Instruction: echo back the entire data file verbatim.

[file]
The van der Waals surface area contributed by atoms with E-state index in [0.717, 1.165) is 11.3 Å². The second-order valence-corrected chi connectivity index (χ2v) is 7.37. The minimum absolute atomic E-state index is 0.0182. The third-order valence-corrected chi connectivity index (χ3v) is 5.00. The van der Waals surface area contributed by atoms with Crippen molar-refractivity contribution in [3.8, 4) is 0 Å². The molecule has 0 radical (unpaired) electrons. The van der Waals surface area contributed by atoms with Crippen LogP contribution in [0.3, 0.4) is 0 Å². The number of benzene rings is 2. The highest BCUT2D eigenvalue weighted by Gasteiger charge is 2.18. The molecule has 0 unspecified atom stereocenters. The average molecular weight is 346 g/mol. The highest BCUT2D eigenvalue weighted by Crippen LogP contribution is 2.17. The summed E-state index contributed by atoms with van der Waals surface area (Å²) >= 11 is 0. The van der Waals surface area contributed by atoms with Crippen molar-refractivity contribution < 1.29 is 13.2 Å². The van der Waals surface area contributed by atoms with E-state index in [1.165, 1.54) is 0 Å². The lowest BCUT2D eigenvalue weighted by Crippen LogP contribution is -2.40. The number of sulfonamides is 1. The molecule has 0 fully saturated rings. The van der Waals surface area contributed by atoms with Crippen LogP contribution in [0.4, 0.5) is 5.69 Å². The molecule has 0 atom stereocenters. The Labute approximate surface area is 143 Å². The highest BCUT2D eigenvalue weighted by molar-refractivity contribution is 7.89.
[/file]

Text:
The van der Waals surface area contributed by atoms with E-state index in [0.717, 1.165) is 11.3 Å². The second-order valence-corrected chi connectivity index (χ2v) is 7.37. The minimum absolute atomic E-state index is 0.0182. The third-order valence-corrected chi connectivity index (χ3v) is 5.00. The van der Waals surface area contributed by atoms with Crippen molar-refractivity contribution in [3.8, 4) is 0 Å². The molecule has 0 radical (unpaired) electrons. The van der Waals surface area contributed by atoms with Crippen LogP contribution in [0.3, 0.4) is 0 Å². The number of benzene rings is 2. The highest BCUT2D eigenvalue weighted by Gasteiger charge is 2.18. The molecule has 0 unspecified atom stereocenters. The average molecular weight is 346 g/mol. The highest BCUT2D eigenvalue weighted by Crippen LogP contribution is 2.17. The summed E-state index contributed by atoms with van der Waals surface area (Å²) >= 11 is 0. The van der Waals surface area contributed by atoms with Crippen molar-refractivity contribution < 1.29 is 13.2 Å². The van der Waals surface area contributed by atoms with E-state index in [1.165, 1.54) is 0 Å². The lowest BCUT2D eigenvalue weighted by Crippen LogP contribution is -2.40. The number of sulfonamides is 1. The molecule has 0 fully saturated rings. The van der Waals surface area contributed by atoms with Crippen LogP contribution in [0.4, 0.5) is 5.69 Å². The molecule has 0 atom stereocenters. The Labute approximate surface area is 143 Å². The highest BCUT2D eigenvalue weighted by molar-refractivity contribution is 7.89.